Instructors Teach To Their Own Level
I have enough experience instructing that I feel comfortable making the assertion in this article's title: instructors only teach to their own level, not beyond it.
This, of course, makes perfect sense. How can someone teach what they don't know?
The issue is that sometimes students do not realize how much (or little) instructors know.
Instructors will virtually always teach, at most, up to their own aggression level. I imagine this statement can be false, but my imagination does not permit me to construct an example. As far as I can see, if an instructor teaches something they must at least visualize, imagine or reason about that thing, which requires them to at least mentally accept the required aggression level. For safety reasons I will not teach anything that goes beyond my own driving ability; in other words, if I cannot drive the way I teach, I would not teach that. I am yet to encounter an instructor who would.
If you want to learn how to slide the car you need an instructor who does that themselves. Instructors who don't, even if they understand the theory behind it, will often not allow it due to fear for their life.
Similar situation applies to very high horsepower cars - instructors who drive Corvettes are more likely to be agreeable to high straightaway speeds than instructors who drive Miatas.
Is an instructor going to be able to teach trailbraking if they have never trailbraked in their life? Probably not. Imagine being taught to drive a manual transmission car by someone who cannot drive one themselves. There are plenty of instructors who come up through HPDE ranks but do not have any competition experience who never learned some of the advanced driving techniques.
It is common for HPDE programs nowadays to express the sentiment that "a great driver is not necessarily a great instructor". While this is true, the more advanced a student is, the better driver their instructor needs to be to be useful.
An instructor is most knowledgeable, comfortable and aggressive in a car similar to the one(s) they drive, or have driven, extensively. For many instructors this is a single type of car. Very few non-instructor drivers have significant experience with more than two types of cars.
"Type" of car can refer to engine placement (front/mid/rear), driving wheels (front/rear/all), suspension (soft-street/stiff-race), and tires (street/R compound/slicks). Take someone who has been driving street Mustangs for their track day "career" and put them into a race-prepared Civic and they will need quite some time to figure out the car, during which not much instruction will be happening. Again, novice drivers are typically slow enough that car specifics do not make much of a difference, but even at intermediate level this stops being the case.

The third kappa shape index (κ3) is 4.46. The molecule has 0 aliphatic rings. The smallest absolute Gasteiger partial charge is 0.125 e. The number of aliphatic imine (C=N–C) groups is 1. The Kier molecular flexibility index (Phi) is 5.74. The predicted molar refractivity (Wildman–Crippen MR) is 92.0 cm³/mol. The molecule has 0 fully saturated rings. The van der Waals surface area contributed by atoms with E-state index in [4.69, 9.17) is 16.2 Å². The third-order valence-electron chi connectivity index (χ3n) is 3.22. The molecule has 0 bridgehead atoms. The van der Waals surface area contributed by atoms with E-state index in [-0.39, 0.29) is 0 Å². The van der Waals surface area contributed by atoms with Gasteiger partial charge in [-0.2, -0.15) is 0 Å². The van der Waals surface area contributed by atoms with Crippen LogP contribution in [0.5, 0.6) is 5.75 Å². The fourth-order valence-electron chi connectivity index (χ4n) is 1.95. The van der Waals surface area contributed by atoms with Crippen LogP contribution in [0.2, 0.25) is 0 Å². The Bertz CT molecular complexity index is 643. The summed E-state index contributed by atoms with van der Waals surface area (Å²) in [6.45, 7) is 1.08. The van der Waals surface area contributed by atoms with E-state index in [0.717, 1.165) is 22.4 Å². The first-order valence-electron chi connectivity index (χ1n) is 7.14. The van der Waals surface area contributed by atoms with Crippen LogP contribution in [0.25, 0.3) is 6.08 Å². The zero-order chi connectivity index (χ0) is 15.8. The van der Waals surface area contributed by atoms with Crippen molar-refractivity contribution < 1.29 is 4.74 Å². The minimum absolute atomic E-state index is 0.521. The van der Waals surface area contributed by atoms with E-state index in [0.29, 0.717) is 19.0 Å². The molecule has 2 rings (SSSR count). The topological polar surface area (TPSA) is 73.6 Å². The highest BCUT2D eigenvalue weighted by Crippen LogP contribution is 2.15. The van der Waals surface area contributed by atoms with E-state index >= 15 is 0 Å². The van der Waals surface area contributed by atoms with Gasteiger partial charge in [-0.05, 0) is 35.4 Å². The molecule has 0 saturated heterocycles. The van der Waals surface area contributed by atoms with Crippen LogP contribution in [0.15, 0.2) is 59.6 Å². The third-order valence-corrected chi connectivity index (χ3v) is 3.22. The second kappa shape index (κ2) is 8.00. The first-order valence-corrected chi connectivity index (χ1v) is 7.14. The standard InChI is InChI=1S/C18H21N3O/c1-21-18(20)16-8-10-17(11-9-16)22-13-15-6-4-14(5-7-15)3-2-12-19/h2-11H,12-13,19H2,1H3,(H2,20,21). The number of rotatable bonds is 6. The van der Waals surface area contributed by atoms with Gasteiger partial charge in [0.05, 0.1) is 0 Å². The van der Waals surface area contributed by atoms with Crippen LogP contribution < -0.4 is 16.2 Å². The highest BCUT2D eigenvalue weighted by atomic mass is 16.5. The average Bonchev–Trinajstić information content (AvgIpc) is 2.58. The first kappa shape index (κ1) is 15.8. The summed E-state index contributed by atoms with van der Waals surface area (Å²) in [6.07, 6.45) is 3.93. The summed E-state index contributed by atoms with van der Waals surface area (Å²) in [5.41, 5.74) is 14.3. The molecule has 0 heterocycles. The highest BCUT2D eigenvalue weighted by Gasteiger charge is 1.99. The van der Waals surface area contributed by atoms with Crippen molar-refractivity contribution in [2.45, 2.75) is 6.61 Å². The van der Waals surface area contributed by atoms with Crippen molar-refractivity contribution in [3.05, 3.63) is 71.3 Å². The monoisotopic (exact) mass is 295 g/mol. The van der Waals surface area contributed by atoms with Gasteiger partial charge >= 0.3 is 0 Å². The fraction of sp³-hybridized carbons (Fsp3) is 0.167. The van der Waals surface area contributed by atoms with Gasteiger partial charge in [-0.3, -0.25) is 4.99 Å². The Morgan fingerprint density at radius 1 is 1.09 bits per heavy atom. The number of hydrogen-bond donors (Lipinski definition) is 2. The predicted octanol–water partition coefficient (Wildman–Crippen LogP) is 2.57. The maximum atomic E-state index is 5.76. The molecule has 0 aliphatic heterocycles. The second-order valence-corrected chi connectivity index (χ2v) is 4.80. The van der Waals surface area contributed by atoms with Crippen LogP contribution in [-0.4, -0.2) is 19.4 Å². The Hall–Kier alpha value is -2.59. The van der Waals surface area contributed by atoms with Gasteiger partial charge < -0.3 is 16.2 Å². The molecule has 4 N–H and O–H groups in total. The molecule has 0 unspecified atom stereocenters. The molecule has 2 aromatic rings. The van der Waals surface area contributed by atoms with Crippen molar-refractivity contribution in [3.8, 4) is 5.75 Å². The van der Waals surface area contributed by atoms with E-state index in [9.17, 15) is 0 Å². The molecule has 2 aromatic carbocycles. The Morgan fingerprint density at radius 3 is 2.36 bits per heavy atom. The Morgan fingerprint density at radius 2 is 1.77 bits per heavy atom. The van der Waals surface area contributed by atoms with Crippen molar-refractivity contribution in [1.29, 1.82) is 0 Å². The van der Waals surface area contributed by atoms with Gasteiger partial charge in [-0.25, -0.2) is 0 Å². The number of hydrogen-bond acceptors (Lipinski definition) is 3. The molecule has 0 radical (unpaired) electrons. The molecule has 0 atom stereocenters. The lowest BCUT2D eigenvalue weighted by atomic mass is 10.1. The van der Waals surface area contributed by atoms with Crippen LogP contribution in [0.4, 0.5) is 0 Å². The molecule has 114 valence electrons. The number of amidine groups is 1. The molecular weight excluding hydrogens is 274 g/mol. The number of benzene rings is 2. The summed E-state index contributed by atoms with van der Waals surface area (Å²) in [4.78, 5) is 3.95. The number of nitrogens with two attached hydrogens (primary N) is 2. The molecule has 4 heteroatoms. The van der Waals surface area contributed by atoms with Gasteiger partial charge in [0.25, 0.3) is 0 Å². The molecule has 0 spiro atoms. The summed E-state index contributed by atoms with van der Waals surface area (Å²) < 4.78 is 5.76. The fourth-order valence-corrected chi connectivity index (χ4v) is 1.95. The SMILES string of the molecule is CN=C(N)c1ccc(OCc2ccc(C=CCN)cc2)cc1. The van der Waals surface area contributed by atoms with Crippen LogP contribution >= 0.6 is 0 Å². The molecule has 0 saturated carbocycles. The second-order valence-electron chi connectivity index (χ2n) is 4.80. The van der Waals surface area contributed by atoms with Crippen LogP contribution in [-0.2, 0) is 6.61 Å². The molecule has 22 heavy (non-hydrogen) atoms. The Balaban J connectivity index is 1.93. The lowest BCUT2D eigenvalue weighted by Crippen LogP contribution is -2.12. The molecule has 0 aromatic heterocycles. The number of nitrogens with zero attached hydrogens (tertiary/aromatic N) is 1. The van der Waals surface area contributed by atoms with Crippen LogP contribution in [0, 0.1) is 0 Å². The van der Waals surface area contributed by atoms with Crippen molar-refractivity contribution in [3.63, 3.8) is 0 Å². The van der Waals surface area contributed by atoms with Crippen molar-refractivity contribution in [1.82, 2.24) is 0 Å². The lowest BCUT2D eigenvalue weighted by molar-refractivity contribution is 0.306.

Nowadays HPDE instructors mostly learn "other" car types by instructing students in them, that is, they learn on the job. This typically takes years. That said, traction sensing and aggression - in that order! - is often more important than experience when it comes to lap time.
Similar situation as with car knowledge.
An instructor who has never driven the given track can typically learn the school line within a couple of laps. As instructors are typically on track before novice drivers, by the time the instructor has to instruct their novice student the instructor has enough laps to be useful. However, even instructors need several sessions to find a fast line and become consistent at speed on a new track, and their usefulness to intermediate/advanced drivers looking for more expert help is limited during the learning period.
Some organizations require their instructors to have at least one day of solo driving at the track they are to instruct at for this reason.
If you are an intermediate or advanced driver and you want to go faster, you should seek out an instructor who:
- Has your aggression level or higher;
- Drives a car similar to yours or has a significant number of years of experience instructing;
- Has a significant number of days driving at the track you are driving.
The caveat here is learning cars and tracks is typically much easier than increasing one's aggression level. If you are willing and able to work with an instructor over several sessions, picking an aggressive instructor can be more productive over picking someone who is familiar with your car and the track. If you are comfortable with this, allowing your instructor to drive your car will accelerate their learning process, with the bonus that said instructor will be familiar not just with your type of car, but with your particular car making them that much more relevant.